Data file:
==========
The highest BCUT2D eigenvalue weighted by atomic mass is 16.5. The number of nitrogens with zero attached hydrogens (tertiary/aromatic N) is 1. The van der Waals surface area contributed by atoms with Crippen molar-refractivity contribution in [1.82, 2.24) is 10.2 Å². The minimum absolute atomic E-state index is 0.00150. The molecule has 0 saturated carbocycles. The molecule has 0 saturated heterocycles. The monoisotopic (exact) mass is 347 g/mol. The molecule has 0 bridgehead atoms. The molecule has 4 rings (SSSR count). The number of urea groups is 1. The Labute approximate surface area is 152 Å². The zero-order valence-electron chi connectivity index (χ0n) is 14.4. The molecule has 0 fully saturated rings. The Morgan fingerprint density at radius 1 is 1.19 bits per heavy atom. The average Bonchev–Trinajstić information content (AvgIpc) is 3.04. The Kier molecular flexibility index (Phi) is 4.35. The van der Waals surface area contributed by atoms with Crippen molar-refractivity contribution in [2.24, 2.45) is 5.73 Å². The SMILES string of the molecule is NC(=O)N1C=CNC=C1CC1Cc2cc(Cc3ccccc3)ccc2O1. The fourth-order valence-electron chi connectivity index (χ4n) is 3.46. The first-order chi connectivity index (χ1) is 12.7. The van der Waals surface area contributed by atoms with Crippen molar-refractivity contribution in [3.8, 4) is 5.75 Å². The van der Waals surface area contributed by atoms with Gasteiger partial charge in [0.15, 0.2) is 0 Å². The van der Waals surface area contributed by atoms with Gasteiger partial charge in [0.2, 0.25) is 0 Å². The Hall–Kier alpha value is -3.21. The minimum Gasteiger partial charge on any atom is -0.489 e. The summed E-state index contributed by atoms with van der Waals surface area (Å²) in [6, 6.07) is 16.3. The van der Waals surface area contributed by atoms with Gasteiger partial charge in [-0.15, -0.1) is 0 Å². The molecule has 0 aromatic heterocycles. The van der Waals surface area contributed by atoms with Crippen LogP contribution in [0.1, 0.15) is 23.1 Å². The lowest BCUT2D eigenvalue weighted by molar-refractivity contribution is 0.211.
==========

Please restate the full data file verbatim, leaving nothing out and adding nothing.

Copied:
The highest BCUT2D eigenvalue weighted by atomic mass is 16.5. The number of nitrogens with zero attached hydrogens (tertiary/aromatic N) is 1. The van der Waals surface area contributed by atoms with Crippen molar-refractivity contribution in [1.82, 2.24) is 10.2 Å². The minimum absolute atomic E-state index is 0.00150. The molecule has 0 saturated carbocycles. The molecule has 0 saturated heterocycles. The monoisotopic (exact) mass is 347 g/mol. The molecule has 0 bridgehead atoms. The molecule has 4 rings (SSSR count). The number of urea groups is 1. The Labute approximate surface area is 152 Å². The zero-order valence-electron chi connectivity index (χ0n) is 14.4. The molecule has 0 fully saturated rings. The Morgan fingerprint density at radius 1 is 1.19 bits per heavy atom. The average Bonchev–Trinajstić information content (AvgIpc) is 3.04. The Kier molecular flexibility index (Phi) is 4.35. The van der Waals surface area contributed by atoms with Crippen molar-refractivity contribution in [2.24, 2.45) is 5.73 Å². The SMILES string of the molecule is NC(=O)N1C=CNC=C1CC1Cc2cc(Cc3ccccc3)ccc2O1. The fourth-order valence-electron chi connectivity index (χ4n) is 3.46. The first-order chi connectivity index (χ1) is 12.7. The van der Waals surface area contributed by atoms with Crippen molar-refractivity contribution in [3.8, 4) is 5.75 Å². The van der Waals surface area contributed by atoms with Gasteiger partial charge in [0.15, 0.2) is 0 Å². The van der Waals surface area contributed by atoms with Gasteiger partial charge in [0.2, 0.25) is 0 Å². The Hall–Kier alpha value is -3.21. The minimum Gasteiger partial charge on any atom is -0.489 e. The summed E-state index contributed by atoms with van der Waals surface area (Å²) in [6, 6.07) is 16.3. The van der Waals surface area contributed by atoms with Gasteiger partial charge in [-0.15, -0.1) is 0 Å². The molecule has 0 aromatic heterocycles. The van der Waals surface area contributed by atoms with Crippen LogP contribution in [0.1, 0.15) is 23.1 Å². The lowest BCUT2D eigenvalue weighted by molar-refractivity contribution is 0.211.